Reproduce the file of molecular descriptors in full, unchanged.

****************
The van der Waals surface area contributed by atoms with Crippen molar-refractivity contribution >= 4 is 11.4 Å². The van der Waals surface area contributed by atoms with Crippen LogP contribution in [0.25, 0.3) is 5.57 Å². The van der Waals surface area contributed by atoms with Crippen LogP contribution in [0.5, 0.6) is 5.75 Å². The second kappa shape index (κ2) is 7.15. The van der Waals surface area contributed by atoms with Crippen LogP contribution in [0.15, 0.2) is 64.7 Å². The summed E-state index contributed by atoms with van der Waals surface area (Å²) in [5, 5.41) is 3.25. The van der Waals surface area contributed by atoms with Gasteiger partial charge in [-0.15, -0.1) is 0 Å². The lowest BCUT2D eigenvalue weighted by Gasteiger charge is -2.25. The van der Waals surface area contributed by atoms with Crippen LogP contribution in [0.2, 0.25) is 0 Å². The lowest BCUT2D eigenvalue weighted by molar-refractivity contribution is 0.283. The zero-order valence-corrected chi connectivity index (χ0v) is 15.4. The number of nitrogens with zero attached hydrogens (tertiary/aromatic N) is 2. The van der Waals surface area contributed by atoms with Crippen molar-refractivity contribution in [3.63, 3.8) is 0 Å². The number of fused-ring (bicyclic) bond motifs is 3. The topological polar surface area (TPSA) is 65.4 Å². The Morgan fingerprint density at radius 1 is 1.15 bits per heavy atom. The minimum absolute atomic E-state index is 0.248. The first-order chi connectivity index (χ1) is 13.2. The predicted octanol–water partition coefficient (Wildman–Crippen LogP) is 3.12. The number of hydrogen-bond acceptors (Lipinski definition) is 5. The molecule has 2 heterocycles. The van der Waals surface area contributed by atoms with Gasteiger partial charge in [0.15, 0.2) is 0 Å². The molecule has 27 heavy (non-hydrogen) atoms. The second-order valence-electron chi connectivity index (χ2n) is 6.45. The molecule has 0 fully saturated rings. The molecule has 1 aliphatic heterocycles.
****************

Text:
The van der Waals surface area contributed by atoms with Crippen molar-refractivity contribution >= 4 is 11.4 Å². The van der Waals surface area contributed by atoms with Crippen LogP contribution in [0.25, 0.3) is 5.57 Å². The van der Waals surface area contributed by atoms with Crippen LogP contribution in [0.5, 0.6) is 5.75 Å². The second kappa shape index (κ2) is 7.15. The van der Waals surface area contributed by atoms with Crippen LogP contribution in [0.15, 0.2) is 64.7 Å². The summed E-state index contributed by atoms with van der Waals surface area (Å²) in [5, 5.41) is 3.25. The van der Waals surface area contributed by atoms with Gasteiger partial charge in [-0.15, -0.1) is 0 Å². The lowest BCUT2D eigenvalue weighted by Gasteiger charge is -2.25. The van der Waals surface area contributed by atoms with Crippen LogP contribution in [0.2, 0.25) is 0 Å². The lowest BCUT2D eigenvalue weighted by molar-refractivity contribution is 0.283. The zero-order valence-corrected chi connectivity index (χ0v) is 15.4. The number of nitrogens with zero attached hydrogens (tertiary/aromatic N) is 2. The van der Waals surface area contributed by atoms with Crippen molar-refractivity contribution in [3.63, 3.8) is 0 Å². The number of fused-ring (bicyclic) bond motifs is 3. The topological polar surface area (TPSA) is 65.4 Å². The Morgan fingerprint density at radius 1 is 1.15 bits per heavy atom. The minimum absolute atomic E-state index is 0.248. The first-order chi connectivity index (χ1) is 13.2. The predicted octanol–water partition coefficient (Wildman–Crippen LogP) is 3.12. The number of hydrogen-bond acceptors (Lipinski definition) is 5. The molecule has 2 heterocycles. The van der Waals surface area contributed by atoms with Gasteiger partial charge in [0.15, 0.2) is 0 Å². The molecule has 27 heavy (non-hydrogen) atoms. The second-order valence-electron chi connectivity index (χ2n) is 6.45. The molecule has 0 fully saturated rings. The molecule has 1 aliphatic heterocycles.